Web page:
Forget about next season, Sanchez could well be gone by late July.
At 36 years of age, Los Angeles Angels right fielder Torii Hunter can absolutely still produce. With 23 HR and 82 RBI last season, Hunter was one of the lone bright spots in an Angels' offense last season that produced just 667 runs, fifth-worst in the American League.
However, at a salary of $18 million, Hunter himself knows that this is likely his final season in Anaheim.
In a conversation with Bill Plunkett of the Orange County Register last month, Hunter was more than realistic about his options.
"It'd be nice (to get an extension offer) but if not, I understand," Hunter said. "There's no rush. They have other guys like (Erick) Aybar they need to lock up. Plus they've got (Mike) Trout lying in the weeds."
Hunter has stated his desire to play for a contender next season, however, whether that contender is the Angels will largely depend on Hunter's willingness to accept a much smaller deal.
Hunter is as solid a guy as any in baseball when it comes to clubhouse presence and leadership, so his loss, should it come to that, would be huge for the Angels.
With new ownership now in place for the Los Angeles Dodgers, the management team headed by new president Stan Kasten will likely look to achieve two important goals.
First, singing reigning Cy Young Award winner Clayton Kershaw to a long-term contract beyond the 2013 season. Second, working out a long-term agreement with right fielder Andre Ethier.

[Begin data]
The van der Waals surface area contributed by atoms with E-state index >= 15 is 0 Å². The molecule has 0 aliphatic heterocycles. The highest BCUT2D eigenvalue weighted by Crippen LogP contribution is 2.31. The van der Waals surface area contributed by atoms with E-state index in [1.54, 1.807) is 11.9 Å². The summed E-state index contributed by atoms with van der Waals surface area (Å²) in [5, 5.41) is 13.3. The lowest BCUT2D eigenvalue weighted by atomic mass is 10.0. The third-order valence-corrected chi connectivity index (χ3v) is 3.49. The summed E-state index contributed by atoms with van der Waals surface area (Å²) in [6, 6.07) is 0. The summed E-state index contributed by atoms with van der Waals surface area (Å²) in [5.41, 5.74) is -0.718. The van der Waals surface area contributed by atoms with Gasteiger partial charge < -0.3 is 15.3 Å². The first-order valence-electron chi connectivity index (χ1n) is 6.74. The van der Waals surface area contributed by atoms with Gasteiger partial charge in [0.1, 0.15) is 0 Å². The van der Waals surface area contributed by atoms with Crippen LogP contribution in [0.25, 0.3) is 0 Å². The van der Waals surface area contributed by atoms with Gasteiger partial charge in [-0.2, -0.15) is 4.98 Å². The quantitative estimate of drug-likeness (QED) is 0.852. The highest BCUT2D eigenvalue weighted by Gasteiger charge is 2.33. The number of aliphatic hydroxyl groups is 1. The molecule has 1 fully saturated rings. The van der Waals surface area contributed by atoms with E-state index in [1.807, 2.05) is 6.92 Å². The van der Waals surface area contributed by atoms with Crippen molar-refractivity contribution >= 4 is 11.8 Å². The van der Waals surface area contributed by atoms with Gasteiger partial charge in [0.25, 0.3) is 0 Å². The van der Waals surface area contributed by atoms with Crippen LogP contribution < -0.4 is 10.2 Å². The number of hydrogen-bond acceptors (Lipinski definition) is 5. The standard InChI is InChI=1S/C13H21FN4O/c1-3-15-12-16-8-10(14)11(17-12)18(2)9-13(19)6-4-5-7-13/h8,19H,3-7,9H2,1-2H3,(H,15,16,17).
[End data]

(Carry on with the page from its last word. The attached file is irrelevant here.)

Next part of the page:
As for first baseman James Loney, his lack of production relative to other first basemen around the league really hurts his chances of staying in LA. A .286 batting average is certainly nice, but 12 HR and 65 RBI over 158 games in 2011 does not bode well for Loney's chances of joining Kershaw and Ethier in obtaining a long-term deal with the Dodgers.
Oft-troubled right-handed pitcher Carlos Zambrano is off to a nice start in his new home with the Miami Marlins, posting a nifty 1.989 ERA and 1.024 WHIP with a complete-game shutout in his first six starts.
Zambrano only cost the Marlins $2.55 million this year, with the Chicago Cubs picking up the rest of Zambrano's $18.5 million price tag for the 2012 season. In addition, Zambrano waived his 2013 option and no-trade clause to facilitate the deal.
Zambrano may have found a home in Miami based on the way he's started thus far as well, and according to catcher John Buck, Zambrano has embraced his new team.
Buck said Zambrano has “been nothing but awesome every way you can think of,” and has quickly become “kind of a favorite” in the Marlins clubhouse.